Protecting Ocean Ecosystems
70,000 Citizens, 100 Scientists Want New England’s Waters Protected
More than a hundred prominent scientists are urging federal officials to prevent the return of damaging, bottom trawl fishing to waters that have protected fish habitat and spawning areas in New England for nearly two decades.
Some five thousand square miles of protected seabed—an area equal to the size of Connecticut—could be at risk under the proposal that officials at the National Oceanic and Atmospheric Administration’s fisheries service are now considering. The scientists warn that such a move would likely “damage the marine ecosystem upon which all of our fisheries and other sectors in the coastal economy totally depend.”
These closed areas were put in place following the collapse of fish populations in the 1990s and protect juvenile fish, spawning areas and seafloor habitat. They also provide benefits to other species, including critically endangered North Atlantic right whales and harbor porpoises.
Now, in response to recent low catch levels and pressure from the operators of the largest, bottom trawling boats, fishery managers want to open more than half of these sheltered zones to commercial fishing. But many of these fish are still recovering from the lingering effects of decades of overfishing and habitat damage. Some cod stocks, for example, are at or near the lowest levels ever recorded. These species now also face new challenges from climate change, which makes protecting habitat even more important if fish are to adapt to warming waters and acidifying oceans.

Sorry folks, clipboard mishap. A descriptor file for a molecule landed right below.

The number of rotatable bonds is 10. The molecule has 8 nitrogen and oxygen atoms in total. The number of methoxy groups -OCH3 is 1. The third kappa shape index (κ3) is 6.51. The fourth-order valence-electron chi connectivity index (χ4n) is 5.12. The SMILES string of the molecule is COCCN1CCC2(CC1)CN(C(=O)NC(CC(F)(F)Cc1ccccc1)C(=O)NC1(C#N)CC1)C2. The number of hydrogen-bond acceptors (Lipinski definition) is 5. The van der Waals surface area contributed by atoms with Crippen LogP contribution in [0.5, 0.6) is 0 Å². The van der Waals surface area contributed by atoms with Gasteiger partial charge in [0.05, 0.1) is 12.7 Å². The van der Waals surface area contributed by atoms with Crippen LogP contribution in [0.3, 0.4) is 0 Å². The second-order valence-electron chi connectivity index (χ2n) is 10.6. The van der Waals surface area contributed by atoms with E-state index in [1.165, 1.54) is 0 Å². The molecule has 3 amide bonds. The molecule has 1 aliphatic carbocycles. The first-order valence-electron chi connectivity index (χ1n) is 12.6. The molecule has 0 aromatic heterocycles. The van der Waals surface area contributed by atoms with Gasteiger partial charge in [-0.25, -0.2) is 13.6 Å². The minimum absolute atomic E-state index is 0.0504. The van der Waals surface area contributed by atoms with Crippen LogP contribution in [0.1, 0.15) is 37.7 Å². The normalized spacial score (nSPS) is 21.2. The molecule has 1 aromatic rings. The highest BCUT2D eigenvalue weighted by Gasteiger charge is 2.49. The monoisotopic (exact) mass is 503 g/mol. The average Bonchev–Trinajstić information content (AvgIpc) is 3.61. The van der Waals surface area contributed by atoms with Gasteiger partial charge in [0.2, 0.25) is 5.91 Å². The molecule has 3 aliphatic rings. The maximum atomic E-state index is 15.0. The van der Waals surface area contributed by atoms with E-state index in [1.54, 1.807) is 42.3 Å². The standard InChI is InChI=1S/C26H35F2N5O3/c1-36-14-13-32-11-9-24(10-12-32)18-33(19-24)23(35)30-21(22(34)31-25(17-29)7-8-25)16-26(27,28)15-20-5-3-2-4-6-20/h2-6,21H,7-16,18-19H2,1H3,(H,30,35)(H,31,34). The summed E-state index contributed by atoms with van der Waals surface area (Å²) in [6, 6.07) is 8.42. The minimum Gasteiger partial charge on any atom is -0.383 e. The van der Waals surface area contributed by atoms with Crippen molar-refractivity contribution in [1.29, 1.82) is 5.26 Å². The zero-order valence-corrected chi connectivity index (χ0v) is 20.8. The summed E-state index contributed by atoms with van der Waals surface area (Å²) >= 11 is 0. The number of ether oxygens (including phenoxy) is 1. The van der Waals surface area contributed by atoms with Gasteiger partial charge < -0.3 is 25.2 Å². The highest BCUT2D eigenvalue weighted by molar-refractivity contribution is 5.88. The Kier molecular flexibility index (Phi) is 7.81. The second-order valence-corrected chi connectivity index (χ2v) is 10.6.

The scientists write that ending these protections would mean “the habitat value of these areas for managed species will be degraded rapidly…and what progress has been made in New England will be set back through new fishing activity.”
Protection for habitat and spawning fish, the scientists continue, is “the only wise course of action in the face of dwindling stocks.” The letter cites past and recent science establishing the value of the closed areas and concludes that NOAA fisheries officials are, “On the precipice of a monumental decision…The risks associated with opening these areas without a proper analysis are exceedingly high.”
The scientists aren’t the only ones speaking up. More than 70 thousand people sent comments opposing the proposal.
Over 130 charter boat captains, small business owners, community leaders and conservationists wrote about the important role these protected areas play.
Organizations working to protect endangered whales told NOAA that the proposal increases the risk of entanglements with fishing gear, a serious threat to whales.
NOAA just got a long list of reasons to keep these closed areas intact.